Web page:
Re: [unicode] Re: vertical writing mode of modern Yi?

From: fantasai <>
Date: Sun, 01 Apr 2012 23:20:12 -0700

On 03/30/2012 01:12 PM, Andrew West wrote:
> I only have a couple of Old Yi books on my bookshelves, so I am no
> expert on the subject, but I think that in a way UCS Yi and "modern
> Old Yi" (Old Yi texts in modern publication) do share the same
> vertical writing preferences -- that is to say, in both scripts glyphs
> are written in the same orientation for both horizontal and vertical
> layout (i.e. there is no glyph rotation when horizontal text is laid
> out vertically). This can be seen in the scans from the two modern
> editions of Old Yi texts from Guizhou below (ISBN 7-5412-0787-X and
> 7-5412-0659-8 respectively) where the book title is written
> horizontally on the front cover and vertically on the title page, with
> no change in glyph orientation:
> <>
> <>
> <>
> <>
> The key difference between these Old Yi texts and UCS Yi is that the
> glyphs are rotated 90 degrees clockwise in UCS Yi compared with Old Yi
> *in both horizontal and vertical layout* (cf. the 3rd character of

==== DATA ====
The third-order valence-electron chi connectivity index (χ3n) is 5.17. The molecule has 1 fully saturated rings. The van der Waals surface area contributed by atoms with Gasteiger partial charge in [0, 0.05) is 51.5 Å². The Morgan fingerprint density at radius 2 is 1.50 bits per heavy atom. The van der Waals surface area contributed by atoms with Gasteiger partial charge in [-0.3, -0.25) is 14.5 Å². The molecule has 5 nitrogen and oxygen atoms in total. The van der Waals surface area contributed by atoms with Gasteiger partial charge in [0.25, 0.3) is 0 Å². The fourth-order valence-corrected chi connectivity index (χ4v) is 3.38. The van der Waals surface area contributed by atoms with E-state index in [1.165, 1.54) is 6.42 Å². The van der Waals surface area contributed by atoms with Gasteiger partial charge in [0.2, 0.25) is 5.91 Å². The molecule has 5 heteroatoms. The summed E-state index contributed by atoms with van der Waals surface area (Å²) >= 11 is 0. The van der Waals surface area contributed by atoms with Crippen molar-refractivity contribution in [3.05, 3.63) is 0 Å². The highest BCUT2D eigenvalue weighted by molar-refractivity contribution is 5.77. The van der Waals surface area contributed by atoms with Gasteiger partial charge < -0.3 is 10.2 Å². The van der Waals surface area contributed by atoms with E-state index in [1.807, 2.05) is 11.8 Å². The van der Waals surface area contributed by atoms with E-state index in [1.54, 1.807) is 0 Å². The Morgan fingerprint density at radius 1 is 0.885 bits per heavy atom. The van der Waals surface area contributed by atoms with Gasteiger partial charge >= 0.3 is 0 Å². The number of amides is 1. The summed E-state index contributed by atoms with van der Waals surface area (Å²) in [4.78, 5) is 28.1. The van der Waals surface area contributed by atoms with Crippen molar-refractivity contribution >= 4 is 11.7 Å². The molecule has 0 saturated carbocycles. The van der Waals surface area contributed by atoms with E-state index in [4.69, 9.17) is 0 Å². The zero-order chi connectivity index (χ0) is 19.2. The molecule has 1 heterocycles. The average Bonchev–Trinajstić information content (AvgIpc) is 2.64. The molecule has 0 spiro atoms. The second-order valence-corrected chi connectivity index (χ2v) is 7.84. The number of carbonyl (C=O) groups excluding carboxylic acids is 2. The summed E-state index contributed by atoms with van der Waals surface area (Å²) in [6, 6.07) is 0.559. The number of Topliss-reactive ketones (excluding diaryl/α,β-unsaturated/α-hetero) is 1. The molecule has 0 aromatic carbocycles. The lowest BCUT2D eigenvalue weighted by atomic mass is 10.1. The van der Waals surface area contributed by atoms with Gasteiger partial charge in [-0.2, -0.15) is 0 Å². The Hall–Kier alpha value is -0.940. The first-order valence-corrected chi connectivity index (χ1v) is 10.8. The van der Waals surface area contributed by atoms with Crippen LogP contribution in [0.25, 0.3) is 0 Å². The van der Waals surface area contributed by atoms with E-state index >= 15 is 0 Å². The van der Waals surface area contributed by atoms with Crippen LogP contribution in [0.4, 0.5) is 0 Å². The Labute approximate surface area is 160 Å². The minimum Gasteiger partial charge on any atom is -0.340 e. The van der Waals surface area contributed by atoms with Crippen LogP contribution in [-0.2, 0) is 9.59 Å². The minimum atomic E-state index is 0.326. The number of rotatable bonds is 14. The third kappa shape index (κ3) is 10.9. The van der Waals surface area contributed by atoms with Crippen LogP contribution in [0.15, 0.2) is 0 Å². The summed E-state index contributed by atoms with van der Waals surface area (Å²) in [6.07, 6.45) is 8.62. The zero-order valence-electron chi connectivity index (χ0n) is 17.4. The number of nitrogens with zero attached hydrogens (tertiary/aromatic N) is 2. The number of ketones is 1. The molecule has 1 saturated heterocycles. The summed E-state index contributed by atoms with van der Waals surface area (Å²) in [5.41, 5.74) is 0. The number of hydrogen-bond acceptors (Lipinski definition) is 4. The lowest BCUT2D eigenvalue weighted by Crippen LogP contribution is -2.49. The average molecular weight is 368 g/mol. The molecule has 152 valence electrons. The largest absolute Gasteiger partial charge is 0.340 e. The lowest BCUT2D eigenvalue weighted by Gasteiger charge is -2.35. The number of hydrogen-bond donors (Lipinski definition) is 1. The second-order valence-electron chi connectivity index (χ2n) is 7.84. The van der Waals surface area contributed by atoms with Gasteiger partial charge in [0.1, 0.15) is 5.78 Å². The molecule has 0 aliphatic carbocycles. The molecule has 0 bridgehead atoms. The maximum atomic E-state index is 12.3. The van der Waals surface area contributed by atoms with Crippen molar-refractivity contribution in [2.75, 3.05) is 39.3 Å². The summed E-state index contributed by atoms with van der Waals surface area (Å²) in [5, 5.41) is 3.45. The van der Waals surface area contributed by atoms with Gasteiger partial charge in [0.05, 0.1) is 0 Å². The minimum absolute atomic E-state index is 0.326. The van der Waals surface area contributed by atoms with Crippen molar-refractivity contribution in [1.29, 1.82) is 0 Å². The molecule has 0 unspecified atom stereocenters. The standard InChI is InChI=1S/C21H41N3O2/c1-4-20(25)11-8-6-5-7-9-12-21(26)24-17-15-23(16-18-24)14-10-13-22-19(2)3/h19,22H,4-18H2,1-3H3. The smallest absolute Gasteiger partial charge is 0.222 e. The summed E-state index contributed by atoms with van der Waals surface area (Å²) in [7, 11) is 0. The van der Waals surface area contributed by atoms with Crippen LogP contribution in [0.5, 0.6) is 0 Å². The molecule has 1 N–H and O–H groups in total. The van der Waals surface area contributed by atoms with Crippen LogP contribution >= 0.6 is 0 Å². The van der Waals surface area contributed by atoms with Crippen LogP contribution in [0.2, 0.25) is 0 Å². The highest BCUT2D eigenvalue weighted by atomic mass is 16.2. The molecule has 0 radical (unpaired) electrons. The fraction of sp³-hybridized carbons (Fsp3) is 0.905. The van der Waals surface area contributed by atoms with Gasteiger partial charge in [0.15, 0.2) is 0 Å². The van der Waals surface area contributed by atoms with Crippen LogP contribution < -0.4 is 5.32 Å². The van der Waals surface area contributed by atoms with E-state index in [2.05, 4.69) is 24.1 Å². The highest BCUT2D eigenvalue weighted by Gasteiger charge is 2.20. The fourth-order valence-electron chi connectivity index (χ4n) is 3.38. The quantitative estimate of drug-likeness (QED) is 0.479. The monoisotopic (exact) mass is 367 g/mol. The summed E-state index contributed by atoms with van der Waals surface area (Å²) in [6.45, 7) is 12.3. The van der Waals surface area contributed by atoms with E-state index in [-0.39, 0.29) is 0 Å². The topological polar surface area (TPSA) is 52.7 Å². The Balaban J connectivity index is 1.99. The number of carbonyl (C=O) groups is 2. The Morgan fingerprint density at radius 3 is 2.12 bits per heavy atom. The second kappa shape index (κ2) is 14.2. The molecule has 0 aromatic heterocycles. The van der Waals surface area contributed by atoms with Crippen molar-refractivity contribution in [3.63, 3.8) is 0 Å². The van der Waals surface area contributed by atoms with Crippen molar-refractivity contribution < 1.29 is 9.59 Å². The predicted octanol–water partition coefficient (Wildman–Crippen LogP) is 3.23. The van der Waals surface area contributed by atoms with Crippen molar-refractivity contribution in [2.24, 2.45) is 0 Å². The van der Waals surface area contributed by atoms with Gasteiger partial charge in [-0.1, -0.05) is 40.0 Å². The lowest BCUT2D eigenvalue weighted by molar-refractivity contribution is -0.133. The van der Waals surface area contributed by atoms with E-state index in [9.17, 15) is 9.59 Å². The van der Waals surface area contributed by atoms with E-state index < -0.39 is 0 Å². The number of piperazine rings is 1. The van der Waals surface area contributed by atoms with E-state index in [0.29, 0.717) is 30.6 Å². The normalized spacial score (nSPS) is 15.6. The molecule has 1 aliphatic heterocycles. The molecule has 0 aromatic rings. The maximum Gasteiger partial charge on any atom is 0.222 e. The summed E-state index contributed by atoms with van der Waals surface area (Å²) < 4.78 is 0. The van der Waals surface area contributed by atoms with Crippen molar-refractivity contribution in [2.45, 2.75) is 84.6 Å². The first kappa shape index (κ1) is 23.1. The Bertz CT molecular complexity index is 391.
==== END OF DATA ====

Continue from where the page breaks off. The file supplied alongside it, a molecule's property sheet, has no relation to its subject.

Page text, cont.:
> Sujulimi with the corresponding Liangshan Yi character ꇖ), but they
> both follow the Chinese model for vertical layout.

My theory (derived from the examples I have found, not from any historical
notes on the Yi standardization process) is that Yi's vertical text was
rotated 90deg to create UCS Yi: both the orientation of the characters
and the writing direction compass were rotated, creating a horizontal script.
And my theory is that UCS Yi is now typeset vertically with each glyph
upright in titles and captions because, being printed in China by Chinese
book publishers, it's copying the way Chinese characters behave. However,
this creates an inconsistency with old Yi.

This is only based on a loose inspection of materials, however; I haven't
done any great research on the topic, and am not very familiar with the
Yi writing system.

The question in my mind is,
   a) does the Yi community consider the Chinese style of typesetting
      vertical captions and suchlike to be the only correct way, or
   b) is it a consequence of the Chinese typesetting software that such text
      is typeset this way, and the correct orientation would match Old Yi, or
   c) would the Yi community consider either option acceptable and a matter
      of stylistic preference, similar to Latin characters, whose native text
      orientation is not vertical and thus can be found typeset both sideways
      and upright
I don't know the answer to this, but it is this question that would determine
Yi's orientation characteristics in UTR50.

The research materials I have are here:
Scans LoC045 through LoC099 are from the Yi books in the National Library
of China in Beijing, circa 2005.

Received on Mon Apr 02 2012 - 01:26:03 CDT

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